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Solar energy in the UK

There used to be a perception that solar power maybe wasn’t the brightest idea for the UK given that – compared to Spain, Australia and quite a few other places too – we don’t exactly get the lion’s share of balmy days when even the the pavement’s scorching and all the mercury can do is race its way to the top of the thermometer.

However, the relationship between hot weather and solar panels doesn’t actually matter – since it’s light that allows solar panels to produce electrical power, not heat. And on top of this, you don’t need a cloudless day for a photovoltaic system to work. This is because while direct sunlight is obviously an optimum condition for energy production, there’s still light on days when there’s cloud cover. This more diffused type light will still be of use – it’s just that not quite so much electricity will be produced.

And, of course, given that photovoltaics are gaining in popularity worldwide, the actual panels themselves are more efficient than back in the days when they were a bit more of an unusual thing to see in a domestic setting than they are now.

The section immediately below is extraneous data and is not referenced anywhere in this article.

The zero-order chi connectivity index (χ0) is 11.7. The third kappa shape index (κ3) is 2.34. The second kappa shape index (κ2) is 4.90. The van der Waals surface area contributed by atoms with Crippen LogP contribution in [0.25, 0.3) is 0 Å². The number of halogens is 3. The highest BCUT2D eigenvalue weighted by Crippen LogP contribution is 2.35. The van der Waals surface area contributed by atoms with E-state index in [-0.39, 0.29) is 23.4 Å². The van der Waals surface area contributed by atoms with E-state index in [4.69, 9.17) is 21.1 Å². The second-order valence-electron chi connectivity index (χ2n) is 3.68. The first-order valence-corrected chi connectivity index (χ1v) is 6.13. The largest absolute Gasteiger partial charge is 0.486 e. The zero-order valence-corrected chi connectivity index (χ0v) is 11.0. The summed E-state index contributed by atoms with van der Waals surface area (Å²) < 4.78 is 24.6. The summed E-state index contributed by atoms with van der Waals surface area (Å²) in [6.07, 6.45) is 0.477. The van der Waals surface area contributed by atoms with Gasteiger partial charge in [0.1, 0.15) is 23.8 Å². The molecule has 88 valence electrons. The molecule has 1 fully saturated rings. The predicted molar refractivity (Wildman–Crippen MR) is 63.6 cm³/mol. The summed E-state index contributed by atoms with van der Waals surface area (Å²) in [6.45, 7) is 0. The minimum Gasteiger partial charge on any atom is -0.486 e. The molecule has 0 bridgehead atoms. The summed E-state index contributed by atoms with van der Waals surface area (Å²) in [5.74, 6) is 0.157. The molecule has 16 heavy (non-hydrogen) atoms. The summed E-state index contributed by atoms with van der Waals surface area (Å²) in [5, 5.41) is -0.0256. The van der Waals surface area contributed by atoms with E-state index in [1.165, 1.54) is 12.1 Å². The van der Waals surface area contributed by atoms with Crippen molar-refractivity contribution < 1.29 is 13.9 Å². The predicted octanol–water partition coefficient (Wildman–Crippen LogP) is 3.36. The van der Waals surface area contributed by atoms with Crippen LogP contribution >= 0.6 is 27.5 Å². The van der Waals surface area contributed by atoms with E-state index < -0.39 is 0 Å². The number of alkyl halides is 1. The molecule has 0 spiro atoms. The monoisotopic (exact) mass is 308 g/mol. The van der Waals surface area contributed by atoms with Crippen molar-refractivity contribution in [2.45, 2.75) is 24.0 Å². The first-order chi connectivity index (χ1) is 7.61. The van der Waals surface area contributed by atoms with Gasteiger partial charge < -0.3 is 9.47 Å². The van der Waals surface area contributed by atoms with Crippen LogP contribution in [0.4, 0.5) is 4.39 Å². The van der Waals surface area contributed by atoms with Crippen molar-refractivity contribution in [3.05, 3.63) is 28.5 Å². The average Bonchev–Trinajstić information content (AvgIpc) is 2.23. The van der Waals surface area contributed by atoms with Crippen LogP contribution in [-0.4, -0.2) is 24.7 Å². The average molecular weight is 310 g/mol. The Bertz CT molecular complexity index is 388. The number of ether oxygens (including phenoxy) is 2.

This week Wrexham Council in Wales completed installing a large number of solar panels on homes in the area – 3000 to be precise. The combined positive effect of these on the environment will over time be a significant contribution to green energy in the UK – and will also help save some money too.

If you’re interested in what solar panels can do for you, there’s some good information available online – click here for the lowdown on cost and a guide to potential savings and income from installing a PV system.

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Will the UK boiler scrappage scheme return?

Launched just over two years ago,  the UK boiler scrappage scheme was introduced as an efficient and helpful way of further reducing the UK’s carbon emissions.

Given that the boiler accounts for such a large percentage of household energy use – estimates vary, but for most of us well over half the energy we use is for central heating and hot water. So ensuring people would move towards the newer type of energy efficient boiler was going to be more or less imperative for any government with a commitment to reducing co2 emissions.

Carbon emission targets for reduction are generally on the ambitious side, so encouraging people to get rid of older and less efficient equipment also meant that these machines were permanently taken out of use. To qualify for the boiler scrappage scheme there were a few conditions: you had to have the least efficient type of boiler and dependent on your age the boiler had to be working (under 60s) and either working or not working (over 60s).